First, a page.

The moral development of first-person authority


McGeer, V. (2007). The moral development of first-person authority. European Journal of Philosophy , 16 (1), 81-108.
mcgeer_2007_ejp_161.pdf180 KB


A fully satisfying account of 1st person authority should satisfy two desiderata: (1) explain the privileged relation we bear to our own intentional states sufficient to justify a default presumption of authority; (2) explain why such authority matters for our ability to function well as rational agents.  The traditional epistemological approach fails on the second desideratum, suggesting the more radical alternative of analyzing first-person authority in terms of a rational and self-regulative capacity we have to author our own intentional states.   In comparing different versions of this “agency” model of authoritative self-knowledge, I argue that Richard Moran’s Kantian ideal of rational autonomy is neither necessary nor sufficient for well-functioning agency; worse, the ideal is unsuitable for human beings given our moral developmental liabilities. Using examples drawn from George Eliot’s Middlemarch, I argue we become better authoritative agents through embracing a less ambitious rational ideal.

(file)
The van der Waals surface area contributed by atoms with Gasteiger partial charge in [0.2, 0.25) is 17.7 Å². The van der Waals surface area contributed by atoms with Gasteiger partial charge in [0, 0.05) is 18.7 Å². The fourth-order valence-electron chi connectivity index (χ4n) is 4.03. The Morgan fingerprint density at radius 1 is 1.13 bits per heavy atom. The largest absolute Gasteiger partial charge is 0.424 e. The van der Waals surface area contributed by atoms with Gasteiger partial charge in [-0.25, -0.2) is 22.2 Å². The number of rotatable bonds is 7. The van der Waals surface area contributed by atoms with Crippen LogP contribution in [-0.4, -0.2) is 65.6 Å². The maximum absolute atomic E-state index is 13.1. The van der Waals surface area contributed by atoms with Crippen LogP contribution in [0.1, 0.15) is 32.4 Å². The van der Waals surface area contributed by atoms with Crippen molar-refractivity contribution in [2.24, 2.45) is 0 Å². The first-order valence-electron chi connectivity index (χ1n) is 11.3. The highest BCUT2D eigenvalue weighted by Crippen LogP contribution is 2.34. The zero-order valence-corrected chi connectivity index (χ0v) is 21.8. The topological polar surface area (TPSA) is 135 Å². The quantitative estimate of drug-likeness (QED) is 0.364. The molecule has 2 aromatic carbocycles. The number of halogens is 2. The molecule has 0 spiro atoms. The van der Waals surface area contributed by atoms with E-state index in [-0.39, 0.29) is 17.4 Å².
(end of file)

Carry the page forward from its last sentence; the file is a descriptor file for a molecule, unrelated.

Last updated on 10/07/2018